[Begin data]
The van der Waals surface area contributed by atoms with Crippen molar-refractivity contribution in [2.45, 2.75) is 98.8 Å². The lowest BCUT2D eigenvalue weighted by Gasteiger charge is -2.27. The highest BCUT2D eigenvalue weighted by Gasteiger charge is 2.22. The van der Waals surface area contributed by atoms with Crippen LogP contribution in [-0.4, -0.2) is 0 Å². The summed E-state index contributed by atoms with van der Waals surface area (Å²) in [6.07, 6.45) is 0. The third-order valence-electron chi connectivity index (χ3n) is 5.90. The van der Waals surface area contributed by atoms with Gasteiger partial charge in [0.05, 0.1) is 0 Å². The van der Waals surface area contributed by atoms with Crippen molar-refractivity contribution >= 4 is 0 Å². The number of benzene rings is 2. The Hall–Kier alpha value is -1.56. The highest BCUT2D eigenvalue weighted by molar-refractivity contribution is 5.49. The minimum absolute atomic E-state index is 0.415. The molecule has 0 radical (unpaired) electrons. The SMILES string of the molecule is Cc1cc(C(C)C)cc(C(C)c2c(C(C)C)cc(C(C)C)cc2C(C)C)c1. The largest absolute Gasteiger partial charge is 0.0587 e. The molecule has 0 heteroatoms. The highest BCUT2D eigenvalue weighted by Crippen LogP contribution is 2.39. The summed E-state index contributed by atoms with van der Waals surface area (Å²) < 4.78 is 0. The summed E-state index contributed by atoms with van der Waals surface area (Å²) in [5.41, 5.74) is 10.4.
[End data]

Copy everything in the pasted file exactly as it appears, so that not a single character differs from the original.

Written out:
The van der Waals surface area contributed by atoms with Crippen molar-refractivity contribution in [2.45, 2.75) is 98.8 Å². The lowest BCUT2D eigenvalue weighted by Gasteiger charge is -2.27. The highest BCUT2D eigenvalue weighted by Gasteiger charge is 2.22. The van der Waals surface area contributed by atoms with Crippen LogP contribution in [-0.4, -0.2) is 0 Å². The summed E-state index contributed by atoms with van der Waals surface area (Å²) in [6.07, 6.45) is 0. The third-order valence-electron chi connectivity index (χ3n) is 5.90. The van der Waals surface area contributed by atoms with Gasteiger partial charge in [0.05, 0.1) is 0 Å². The van der Waals surface area contributed by atoms with Crippen molar-refractivity contribution >= 4 is 0 Å². The number of benzene rings is 2. The Hall–Kier alpha value is -1.56. The highest BCUT2D eigenvalue weighted by molar-refractivity contribution is 5.49. The minimum absolute atomic E-state index is 0.415. The molecule has 0 radical (unpaired) electrons. The SMILES string of the molecule is Cc1cc(C(C)C)cc(C(C)c2c(C(C)C)cc(C(C)C)cc2C(C)C)c1. The largest absolute Gasteiger partial charge is 0.0587 e. The molecule has 0 heteroatoms. The highest BCUT2D eigenvalue weighted by Crippen LogP contribution is 2.39. The summed E-state index contributed by atoms with van der Waals surface area (Å²) < 4.78 is 0. The summed E-state index contributed by atoms with van der Waals surface area (Å²) in [5.41, 5.74) is 10.4.